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Full text of "The Morphology And Evolution Of The Apes And Man"

THE SKELETON AND TEETH              115
by a strong, thick, post-glenoid process. An endoglenoid tubercle is present, and there is sometimes a small styloid process; so we have here two points in which the skull differs from that of the Gibbon. As in the Gibbon, there are neither vaginal nor mastoid processes.
The carotid canal tunnels the petrous temporal in a direction which is first upwards and then forwards; so the foramen is obtrusive on the basis cranii. In the Gibbon, on the other hand, the canal runs straight forwards, so the foramen is not so plain.
The anterior condyloid foramen is sometimes replaced by two apertures, but it is always single in the Gibbons. The foramen magnum is placed far back as in the Gibbons, and it lies partly on the basis cranii and partly on the occipital plane.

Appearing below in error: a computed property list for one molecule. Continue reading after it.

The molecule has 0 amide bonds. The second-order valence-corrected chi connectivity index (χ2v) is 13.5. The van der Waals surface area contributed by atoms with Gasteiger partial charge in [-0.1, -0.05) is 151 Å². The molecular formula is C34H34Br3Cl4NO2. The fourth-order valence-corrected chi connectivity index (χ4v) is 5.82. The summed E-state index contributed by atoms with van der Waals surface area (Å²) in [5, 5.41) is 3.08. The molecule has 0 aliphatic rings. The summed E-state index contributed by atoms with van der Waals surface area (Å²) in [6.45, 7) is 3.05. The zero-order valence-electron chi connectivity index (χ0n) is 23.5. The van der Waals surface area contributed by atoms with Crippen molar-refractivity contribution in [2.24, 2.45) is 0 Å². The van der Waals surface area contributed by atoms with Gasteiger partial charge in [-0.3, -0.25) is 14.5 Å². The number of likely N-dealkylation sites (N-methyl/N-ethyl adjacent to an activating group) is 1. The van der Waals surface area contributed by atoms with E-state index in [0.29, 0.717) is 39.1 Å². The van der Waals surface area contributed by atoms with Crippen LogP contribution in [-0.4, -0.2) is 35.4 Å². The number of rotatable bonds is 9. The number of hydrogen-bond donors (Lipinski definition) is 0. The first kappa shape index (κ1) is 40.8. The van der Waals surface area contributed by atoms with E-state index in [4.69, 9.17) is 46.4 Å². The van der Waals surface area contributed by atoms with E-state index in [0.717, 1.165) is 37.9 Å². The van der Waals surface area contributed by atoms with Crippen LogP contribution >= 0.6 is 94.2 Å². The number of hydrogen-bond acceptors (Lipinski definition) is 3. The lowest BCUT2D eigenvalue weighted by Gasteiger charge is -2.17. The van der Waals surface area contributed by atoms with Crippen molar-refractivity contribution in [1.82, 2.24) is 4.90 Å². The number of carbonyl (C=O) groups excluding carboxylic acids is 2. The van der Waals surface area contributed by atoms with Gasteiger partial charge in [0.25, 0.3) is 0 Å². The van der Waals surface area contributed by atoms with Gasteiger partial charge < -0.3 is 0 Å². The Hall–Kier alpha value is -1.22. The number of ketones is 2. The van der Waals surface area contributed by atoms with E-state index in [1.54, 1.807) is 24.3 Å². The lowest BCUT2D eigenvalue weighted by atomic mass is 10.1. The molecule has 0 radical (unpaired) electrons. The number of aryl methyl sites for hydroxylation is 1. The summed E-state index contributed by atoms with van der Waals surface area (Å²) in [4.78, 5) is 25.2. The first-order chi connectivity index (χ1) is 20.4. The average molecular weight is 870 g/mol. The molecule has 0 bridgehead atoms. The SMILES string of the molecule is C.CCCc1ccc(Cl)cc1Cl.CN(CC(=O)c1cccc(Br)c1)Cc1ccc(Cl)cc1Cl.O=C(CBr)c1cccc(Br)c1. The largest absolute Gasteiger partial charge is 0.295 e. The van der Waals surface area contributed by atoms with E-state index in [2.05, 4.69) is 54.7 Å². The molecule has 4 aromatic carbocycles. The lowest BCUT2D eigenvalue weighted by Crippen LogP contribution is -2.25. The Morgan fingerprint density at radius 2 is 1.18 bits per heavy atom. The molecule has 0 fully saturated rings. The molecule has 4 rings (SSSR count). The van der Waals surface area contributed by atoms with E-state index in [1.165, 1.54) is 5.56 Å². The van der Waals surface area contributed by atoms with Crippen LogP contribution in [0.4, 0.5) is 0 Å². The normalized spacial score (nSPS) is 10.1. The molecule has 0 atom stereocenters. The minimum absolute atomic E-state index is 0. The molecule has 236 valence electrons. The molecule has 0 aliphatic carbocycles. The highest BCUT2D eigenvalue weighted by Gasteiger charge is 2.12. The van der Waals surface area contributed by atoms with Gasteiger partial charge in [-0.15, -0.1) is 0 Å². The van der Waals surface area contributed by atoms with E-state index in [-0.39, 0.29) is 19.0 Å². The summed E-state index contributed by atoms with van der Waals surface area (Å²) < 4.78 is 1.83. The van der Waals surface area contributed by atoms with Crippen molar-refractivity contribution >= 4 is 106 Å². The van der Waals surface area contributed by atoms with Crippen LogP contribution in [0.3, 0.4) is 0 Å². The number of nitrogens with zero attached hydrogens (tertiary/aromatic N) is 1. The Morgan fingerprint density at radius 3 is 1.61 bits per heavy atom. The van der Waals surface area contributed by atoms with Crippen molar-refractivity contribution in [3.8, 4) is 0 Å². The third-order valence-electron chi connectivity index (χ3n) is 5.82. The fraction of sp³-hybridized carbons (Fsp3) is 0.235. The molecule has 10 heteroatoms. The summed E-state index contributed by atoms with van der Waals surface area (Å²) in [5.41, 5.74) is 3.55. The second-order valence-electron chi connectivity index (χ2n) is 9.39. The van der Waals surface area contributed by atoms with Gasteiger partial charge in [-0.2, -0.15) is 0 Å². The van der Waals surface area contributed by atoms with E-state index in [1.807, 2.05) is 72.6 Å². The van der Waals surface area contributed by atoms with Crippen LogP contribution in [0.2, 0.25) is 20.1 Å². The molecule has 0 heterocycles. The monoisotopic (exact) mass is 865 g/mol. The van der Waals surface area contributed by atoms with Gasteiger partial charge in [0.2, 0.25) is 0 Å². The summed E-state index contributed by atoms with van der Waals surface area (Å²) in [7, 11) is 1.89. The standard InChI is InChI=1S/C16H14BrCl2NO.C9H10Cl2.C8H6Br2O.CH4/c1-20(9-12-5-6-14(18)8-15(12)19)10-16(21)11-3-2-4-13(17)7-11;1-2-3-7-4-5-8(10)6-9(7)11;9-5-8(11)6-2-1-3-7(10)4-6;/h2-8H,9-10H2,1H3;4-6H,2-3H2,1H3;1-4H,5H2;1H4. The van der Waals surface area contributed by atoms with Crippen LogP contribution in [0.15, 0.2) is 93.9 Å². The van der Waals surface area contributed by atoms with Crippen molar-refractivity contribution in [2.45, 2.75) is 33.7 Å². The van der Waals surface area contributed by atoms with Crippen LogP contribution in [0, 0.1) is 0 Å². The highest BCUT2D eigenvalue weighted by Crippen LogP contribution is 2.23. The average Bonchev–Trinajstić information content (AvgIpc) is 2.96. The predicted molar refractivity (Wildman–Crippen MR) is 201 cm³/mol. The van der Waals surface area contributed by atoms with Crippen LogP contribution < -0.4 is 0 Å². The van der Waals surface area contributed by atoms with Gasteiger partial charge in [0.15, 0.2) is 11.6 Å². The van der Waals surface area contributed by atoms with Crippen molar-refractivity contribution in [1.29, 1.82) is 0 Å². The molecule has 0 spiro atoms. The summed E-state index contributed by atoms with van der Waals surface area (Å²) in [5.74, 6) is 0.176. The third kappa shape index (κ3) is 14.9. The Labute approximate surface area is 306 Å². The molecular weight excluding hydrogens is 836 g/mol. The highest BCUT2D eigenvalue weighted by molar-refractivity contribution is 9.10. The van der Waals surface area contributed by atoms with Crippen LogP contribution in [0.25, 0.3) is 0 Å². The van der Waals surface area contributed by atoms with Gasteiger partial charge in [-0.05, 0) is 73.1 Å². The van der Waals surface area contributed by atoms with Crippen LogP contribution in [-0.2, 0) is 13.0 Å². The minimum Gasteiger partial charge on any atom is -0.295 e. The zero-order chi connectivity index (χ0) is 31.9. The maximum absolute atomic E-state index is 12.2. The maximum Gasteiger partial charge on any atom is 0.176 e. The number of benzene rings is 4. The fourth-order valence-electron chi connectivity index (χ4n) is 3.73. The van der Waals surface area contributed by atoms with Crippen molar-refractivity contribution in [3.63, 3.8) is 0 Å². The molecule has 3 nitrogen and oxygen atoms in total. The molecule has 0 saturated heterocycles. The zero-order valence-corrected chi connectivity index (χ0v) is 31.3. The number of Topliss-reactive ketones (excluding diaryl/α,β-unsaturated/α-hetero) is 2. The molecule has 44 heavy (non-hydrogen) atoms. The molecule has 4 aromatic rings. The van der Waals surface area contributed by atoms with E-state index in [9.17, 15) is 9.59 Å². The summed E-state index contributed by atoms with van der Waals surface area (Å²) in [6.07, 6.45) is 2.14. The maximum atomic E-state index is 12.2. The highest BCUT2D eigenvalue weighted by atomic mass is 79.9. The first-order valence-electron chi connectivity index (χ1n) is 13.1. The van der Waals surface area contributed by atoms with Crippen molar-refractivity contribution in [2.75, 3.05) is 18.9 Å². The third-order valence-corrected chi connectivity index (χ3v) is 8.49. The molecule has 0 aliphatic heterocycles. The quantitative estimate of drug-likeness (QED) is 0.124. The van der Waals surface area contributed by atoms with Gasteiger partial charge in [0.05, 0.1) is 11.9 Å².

The occipital condyles are small. Their mesial borders do not diverge so much as in the Gibbons.
It is not usual to meet with anomalies round the foramen magnum, but the upper part of the suspensory ligament may be ossified, when a spicule of bone will be seen on the anterior border of the foramen
magnum.
The Cranial Cavity.—The anterior compartment of the cranial cavity is reduced by the globular roofs of the orbits. The cribriform plate of the ethmoid articulates with the pre-sphenoid as in Man, but the crista galli is rudimentary or absent.
The anterior and posterior clinoid processes are frequently connected, and the tentorium, which is attached to them anteriorly, is said by Owen (,276) to stop posteriorly at the petrosals. The Gasserian ganglion may be concealed by a shelf of bone continuous with the